The prime suspect.
    Killer of families.

    How about if I go tell them they got werewolves in their palms, devouring each one, slowly but surely, making mince meat of them? The kids drooled in concentration, and something dripped out of their little mouths, looking like blood on their tees. But it was just raspberry lolly.

    The dad joined them after paying up the bill. Undoubtedly in a bad mood.

    “Know where my fitbit is?” he asked. “The kale smoothie is giving me the rumbles. I need to go for a run.”
    Nobody looked up or heeded him. It was Dora and batman that held their gaze.

    ‘Eat, drink and watch videos’ is their philosophy, they ain’t looking for the bare necessities! Life has just gotten too easy for this Gen Z.

    You call it the age of wisdom, I call it the age of foolishness.

    “Jim said he’d drop by for a drink after his working hours.”
    I looked at my watch. He’d show up, I know. It’s the epoch of belief.

    Detective Maurice looked like a parrot with his pipe, as he strolled up.

    “Hi Manny! Good to see’ya, mate. All well? When is Jim arriving? He shoulda been here by now. I so look forward to our weekly parkbench meetup. What a great idea!”

    “Howz it going, Maurice?”

    “I just got here from school. Grandson held after class. Coz he called his teacher a bad word. She is a nun. Howdya expect a boy to understand why they wear those whatchoomaycall them on their heads? Some of them nuns have perpetual mood disorder. I had to go bail him out.”

    “And how did it go?” Manny guffawed.

    “When she saw me, the grand old man, she softened up. I didn’t want her beating up my Joey the way I got beat up.”

    Manny knew a story was coming.

    “Takes me back to when I was a kid way back in the 60’s, I was playing Red Riding Hood with some pretty girl and started screaming, ‘Wolf wolf’ just when Sr. Mary Jane walked in.

    “That’s naughty,” Manny chuckled. “You must have been quite the horror.”

    “Well, she beat me so hard,I swear there was blood on my arms. That ain’t allowed now, is it? But then my ol’ man was summoned, and she melted into honey n’ sugar. ‘Twas 65 years ago, me up to plain innocent fun, and she ‘the villain’. Taught me something! I didn’t turn out so bad did I, Manny?”

    “No, you turned out pretty good. It’s a pity your family finds you a pain.”

    “Well, aren’t all families the same? What’s better? Be a pain or plain ignored? It’s the epoch of incredulity.”

    “Look who’s here! Life of the party….. Ahhh… more stories.”

    Lyla started jabbering the minute she arrived. Our Woman in Red.

    “Hey guys, I need words of wisdom. Your verdict ‘coz i trust you…I got this girlfriend who persistently keeps tab on me, nosing about in my biz. Belittling me like I’ve wasted my years. I tell her I bake raisin muffins-no sugar. She gets envious that I travel and sing, while she has to rough it out in her local workhouse. She stabs me with words, and every time I die a little.”

    “She ain’t no buddy. Wolf in sheep’s clothing, I’d say.”
    “Yes, avoid her like the plague.” Maurice agreed.

    Finally Jim, retired lawyer friend, arrives. Bench in order.

    “Sorry, I got caught in traffic. But I found my story for you, right there.”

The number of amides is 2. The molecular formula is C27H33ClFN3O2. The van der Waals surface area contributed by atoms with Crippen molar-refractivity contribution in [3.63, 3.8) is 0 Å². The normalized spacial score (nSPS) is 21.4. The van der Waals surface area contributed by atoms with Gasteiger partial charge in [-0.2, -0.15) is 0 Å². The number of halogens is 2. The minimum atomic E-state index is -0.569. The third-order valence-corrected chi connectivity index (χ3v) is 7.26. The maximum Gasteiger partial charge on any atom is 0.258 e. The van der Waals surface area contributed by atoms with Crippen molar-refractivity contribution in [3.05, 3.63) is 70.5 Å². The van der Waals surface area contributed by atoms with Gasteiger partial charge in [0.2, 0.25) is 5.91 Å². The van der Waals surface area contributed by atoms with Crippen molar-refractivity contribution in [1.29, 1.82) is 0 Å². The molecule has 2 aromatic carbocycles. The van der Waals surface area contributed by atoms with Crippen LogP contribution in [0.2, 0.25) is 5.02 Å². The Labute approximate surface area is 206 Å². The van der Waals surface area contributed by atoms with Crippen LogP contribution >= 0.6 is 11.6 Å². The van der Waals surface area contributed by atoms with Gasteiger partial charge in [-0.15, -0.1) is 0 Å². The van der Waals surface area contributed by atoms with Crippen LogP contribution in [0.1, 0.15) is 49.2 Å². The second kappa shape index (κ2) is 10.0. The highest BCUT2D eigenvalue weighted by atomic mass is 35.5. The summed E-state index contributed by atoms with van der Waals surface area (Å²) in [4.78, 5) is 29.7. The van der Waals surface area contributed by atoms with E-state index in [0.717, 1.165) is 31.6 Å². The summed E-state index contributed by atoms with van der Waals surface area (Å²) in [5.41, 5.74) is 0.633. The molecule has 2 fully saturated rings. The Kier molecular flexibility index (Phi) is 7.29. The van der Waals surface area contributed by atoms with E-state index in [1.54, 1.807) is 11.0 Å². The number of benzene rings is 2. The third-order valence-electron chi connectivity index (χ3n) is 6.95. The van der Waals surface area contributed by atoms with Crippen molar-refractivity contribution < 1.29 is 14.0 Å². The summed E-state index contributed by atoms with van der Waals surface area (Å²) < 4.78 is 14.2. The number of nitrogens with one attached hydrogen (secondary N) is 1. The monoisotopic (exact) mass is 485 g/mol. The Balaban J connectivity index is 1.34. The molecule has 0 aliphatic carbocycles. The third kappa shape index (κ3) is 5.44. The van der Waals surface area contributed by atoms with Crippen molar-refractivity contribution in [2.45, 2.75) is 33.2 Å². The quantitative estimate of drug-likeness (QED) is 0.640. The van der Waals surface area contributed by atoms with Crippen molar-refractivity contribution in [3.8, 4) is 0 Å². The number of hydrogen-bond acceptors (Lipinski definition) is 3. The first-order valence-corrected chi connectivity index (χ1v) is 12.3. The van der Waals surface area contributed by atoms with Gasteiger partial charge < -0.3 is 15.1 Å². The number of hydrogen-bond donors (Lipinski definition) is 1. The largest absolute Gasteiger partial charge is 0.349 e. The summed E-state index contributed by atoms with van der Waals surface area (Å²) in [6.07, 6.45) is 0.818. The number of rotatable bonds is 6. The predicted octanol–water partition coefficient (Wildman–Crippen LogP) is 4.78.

“Spill it out, Jim. We all ears.”

    “Well, this XX couple was walking up to the traffic lights. The young mom pushing the stroller far too quick through the dips to cross the road. Her baby rocked hard inside. She was carrying a huge black knapsack on her back, which looked mighty heavy. A tall guy, her husband apparently, strolled beside her, hands in his jean pockets, no bag on his back. I’d call him a carefree bozo while she’s sprinting to keep pace.”

    “Was she trying to prove something about her gender. That she can do anything? Meanwhile, her man’s taking advantage, havin’ a good time?”

    “He musta called her señorita, and she loved it mucho tita.” Maurice sang in deep baritone.

    “Wolf,” Detective Manny called out.

    “Great stories, guys. We gotta deal with wolves of all kinds in this world. But life’s still good, right? We have each other. Love y’all,” Layla blew a goodbye kiss as she drove off.

    “Calls for a toast. Bloody Mary for y’all tonight. Try not to spill, Maurice. You’ve got shaky fingers now, dear Mr.Parkinson! You don’t want blood all over your white shirt,” Manny teased, poking his walking stick at him.

    Marien Oommen
    (1197)

    Reply
    • October 2, 2019 at 3:06 am
      Permalink

      An interesting take on the prompt.

      Reply
      • October 2, 2019 at 8:52 am
        Permalink

        Thanks, Ilana, for your comment. The truth is I can’t handle the topic. Too gruesome for me. Had to lighten up. 😀😀

        Reply
    • October 2, 2019 at 8:44 am
      Permalink

      Yes, an interestingly different take on the prompt, Marien. Not so much sharing stories but general grumps about life today, perhaps. I liked the set-up with the meeting on the park bench, and the insights into the foreign setting.

      Reply
      • October 2, 2019 at 8:58 am
        Permalink

        Like I said earlier, it was my escape route from the normal take! I thought it was crazy how I went about it.. but finally managed some kinda organic whole. Thank you so much for your comment.. it certainly helps.

        Reply
    • October 3, 2019 at 9:05 am
      Permalink